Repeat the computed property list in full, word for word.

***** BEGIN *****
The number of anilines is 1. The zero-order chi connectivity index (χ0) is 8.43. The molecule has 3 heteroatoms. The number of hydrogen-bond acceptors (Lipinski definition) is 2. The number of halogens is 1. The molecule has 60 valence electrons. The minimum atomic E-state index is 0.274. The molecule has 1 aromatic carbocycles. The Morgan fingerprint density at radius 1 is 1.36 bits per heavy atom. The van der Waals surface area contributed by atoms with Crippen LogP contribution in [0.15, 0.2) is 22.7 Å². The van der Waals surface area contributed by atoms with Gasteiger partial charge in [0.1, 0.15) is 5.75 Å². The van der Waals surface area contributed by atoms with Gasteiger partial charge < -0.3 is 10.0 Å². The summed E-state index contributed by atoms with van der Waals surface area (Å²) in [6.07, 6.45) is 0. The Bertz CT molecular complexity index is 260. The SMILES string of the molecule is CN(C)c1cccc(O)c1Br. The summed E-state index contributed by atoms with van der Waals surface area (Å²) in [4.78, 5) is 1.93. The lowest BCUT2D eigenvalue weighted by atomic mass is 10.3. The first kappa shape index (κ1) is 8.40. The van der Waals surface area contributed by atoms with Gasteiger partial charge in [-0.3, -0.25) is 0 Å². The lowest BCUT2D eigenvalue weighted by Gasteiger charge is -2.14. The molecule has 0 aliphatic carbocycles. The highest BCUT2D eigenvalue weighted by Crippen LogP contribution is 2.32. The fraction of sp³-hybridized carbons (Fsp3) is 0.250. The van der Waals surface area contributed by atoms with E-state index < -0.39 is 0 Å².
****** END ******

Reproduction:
The number of anilines is 1. The zero-order chi connectivity index (χ0) is 8.43. The molecule has 3 heteroatoms. The number of hydrogen-bond acceptors (Lipinski definition) is 2. The number of halogens is 1. The molecule has 60 valence electrons. The minimum atomic E-state index is 0.274. The molecule has 1 aromatic carbocycles. The Morgan fingerprint density at radius 1 is 1.36 bits per heavy atom. The van der Waals surface area contributed by atoms with Crippen LogP contribution in [0.15, 0.2) is 22.7 Å². The van der Waals surface area contributed by atoms with Gasteiger partial charge in [0.1, 0.15) is 5.75 Å². The van der Waals surface area contributed by atoms with Gasteiger partial charge < -0.3 is 10.0 Å². The summed E-state index contributed by atoms with van der Waals surface area (Å²) in [6.07, 6.45) is 0. The Bertz CT molecular complexity index is 260. The SMILES string of the molecule is CN(C)c1cccc(O)c1Br. The summed E-state index contributed by atoms with van der Waals surface area (Å²) in [4.78, 5) is 1.93. The lowest BCUT2D eigenvalue weighted by atomic mass is 10.3. The first kappa shape index (κ1) is 8.40. The van der Waals surface area contributed by atoms with Gasteiger partial charge in [-0.3, -0.25) is 0 Å². The lowest BCUT2D eigenvalue weighted by Gasteiger charge is -2.14. The molecule has 0 aliphatic carbocycles. The highest BCUT2D eigenvalue weighted by Crippen LogP contribution is 2.32. The fraction of sp³-hybridized carbons (Fsp3) is 0.250. The van der Waals surface area contributed by atoms with E-state index < -0.39 is 0 Å².